Proper Documentation is Critical to Our Modern Healthcare System

Article by Allen Frady, RN, BSN, CCS, CCDS, CRC. This article was originally published on the Journal of AHIMA on March 29, 2018 and is republished here with permission.

Is documentation improvement and proper use of ICD-10-CM critical to the nation’s healthcare debate? I say definitively yes, in every way. The bulk of the information coming from the Centers for Medicare and Medicaid Services (CMS) via the Federal Register and a large part of policy decision-making about the shifting paradigm towards pay-for-performance revolves around one single data point—the ICD-10-CM codes. These codes are being selected at the inpatient, outpatient, and ambulatory surgical levels and drive 100 percent of our data in terms of what is making America sick, which patients are getting better, outcome locations, and successful treatment plans. They are also used to track the cost of various illnesses in numerous patient populations. These are the same ICD-10-CM codes that give us our profiling and outcomes, our value-based purchasing, MACRA/MIPS, MS-DRGs, APCs, HCC levels, and even the continued payment of FFS claims.

For the coding system to work correctly you must first start with proper documentation and ensure you have expert coders at the ready. Proper documentation must start with physician buy-in and appropriate physician education.

Physician education for proper documentation and coding sounds ominous—maybe even impossible—but it doesn’t have to be. I typically focus provider education on letting them know what’s being lost in translation. If you have a willing physician who is ready to listen, you can quickly gain their attention with a few very simple questions like the ones listed below:

  • “Did you know flash pulmonary edema gets reported as chronic pulmonary edema?”
  • “Did you know healthcare associated pneumonia gets reported with the same pneumonia code as community acquired pneumonia (and with the same cost and outcomes expectations)?”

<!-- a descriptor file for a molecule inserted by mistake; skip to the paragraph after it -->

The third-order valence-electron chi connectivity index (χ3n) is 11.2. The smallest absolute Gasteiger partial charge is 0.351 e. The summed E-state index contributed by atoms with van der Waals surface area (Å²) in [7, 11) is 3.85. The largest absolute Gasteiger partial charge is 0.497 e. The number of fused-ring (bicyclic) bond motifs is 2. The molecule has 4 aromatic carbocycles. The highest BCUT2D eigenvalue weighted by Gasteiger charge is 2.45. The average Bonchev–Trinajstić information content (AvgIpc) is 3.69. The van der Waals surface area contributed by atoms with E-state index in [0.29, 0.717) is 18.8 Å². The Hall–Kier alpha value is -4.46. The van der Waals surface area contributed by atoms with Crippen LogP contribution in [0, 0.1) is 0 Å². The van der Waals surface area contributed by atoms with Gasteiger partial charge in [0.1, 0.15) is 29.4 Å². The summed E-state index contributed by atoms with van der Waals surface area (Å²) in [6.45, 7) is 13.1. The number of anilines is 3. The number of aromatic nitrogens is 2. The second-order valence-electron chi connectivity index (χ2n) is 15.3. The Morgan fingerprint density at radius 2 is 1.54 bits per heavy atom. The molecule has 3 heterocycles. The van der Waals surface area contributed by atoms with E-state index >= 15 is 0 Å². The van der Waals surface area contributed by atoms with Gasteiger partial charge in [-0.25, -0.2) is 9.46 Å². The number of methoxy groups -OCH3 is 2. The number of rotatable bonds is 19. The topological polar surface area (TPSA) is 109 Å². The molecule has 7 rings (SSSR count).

• “Did you know if you document blood loss anemia in a patient with a 4gm loss in hgb who received two units of blood and endoscopic procedure for control of hemorrhage, the ICD-10-CM code that gets assigned is for chronic blood loss anemia?”

Documentation improvement is the mechanism by which these issues are fixed before they get into the healthcare data. Generally, we start with the ICD-10-CM code to figure out what is being reported and then work backwards. An example of this might be in discussing the pitfalls of using delirium and encephalopathy interchangeably. There is no shortage of these types of problems such as Renal insufficiency vs. Acute kidney Injury vs. Acute renal failure to SIRS vs. Sepsis, and even Respiratory Insufficiency vs Respiratory Failure. Sometimes the meaning of the ICD-10-CM code will drive the conversation with the provider, in favor of altering the written nomenclature, so that the data will accurately match the true clinical presentation as opposed to potentially getting false data.

While clinical documentation improvement (CDI) professionals do not get into the business of dictating clinical criteria to establish a diagnosis to medical staff. We will work with physician advisors and their extended physician champions to further the conversation about the documentation of the patient’s clinical picture in a way that represents their true pathological status in defense of the trend towards “clinical validation.” If the conversation with a physician is criteria-based, then I tend to take a collaborative tone, jointly discussing the pros and cons of various criteria (e.g. 3rd Univ Def of an MI, Sep 3, KDIGO, Aspen or how many mm of a shift on a head CT constitutes clinical significance) with focus on helping the physician understand how they may want to set the query parameters for CDI professionals at their facility. The comfort levels of the providers with various criteria thresholds for reporting varies depending on the level of the facility (academic teaching versus community) and the specific training the physician advisors received in medical school and in their residency. More importantly, their comfort thresholds with criteria-based decision making will vary depending on the patient. For example, sepsis indicators in an immunocompromised cancer patient look very different than sepsis indicators in a health 25-year-old athlete. CDI professionals routinely work with physician champions to make sure documentation accurately reports the severity of illness with a facilities patient population, leaving no stone unturned and no important data left off the claim form. This means that the CMS statistical data pool, which is often used for helping determine public health policy via CMS and the Federal Register will be accurate to the highest extent possible.

There is an important caveat for those looking to build a successful CDI program: strong administrative support is essential. An emphasis on getting documentation right must come from the top-down, from CMS all the way down to the provider, CDI professional, and, finally, to the coding professional. To get documentation right, it is crucial for the physician to have an open mind and be ready to learn.

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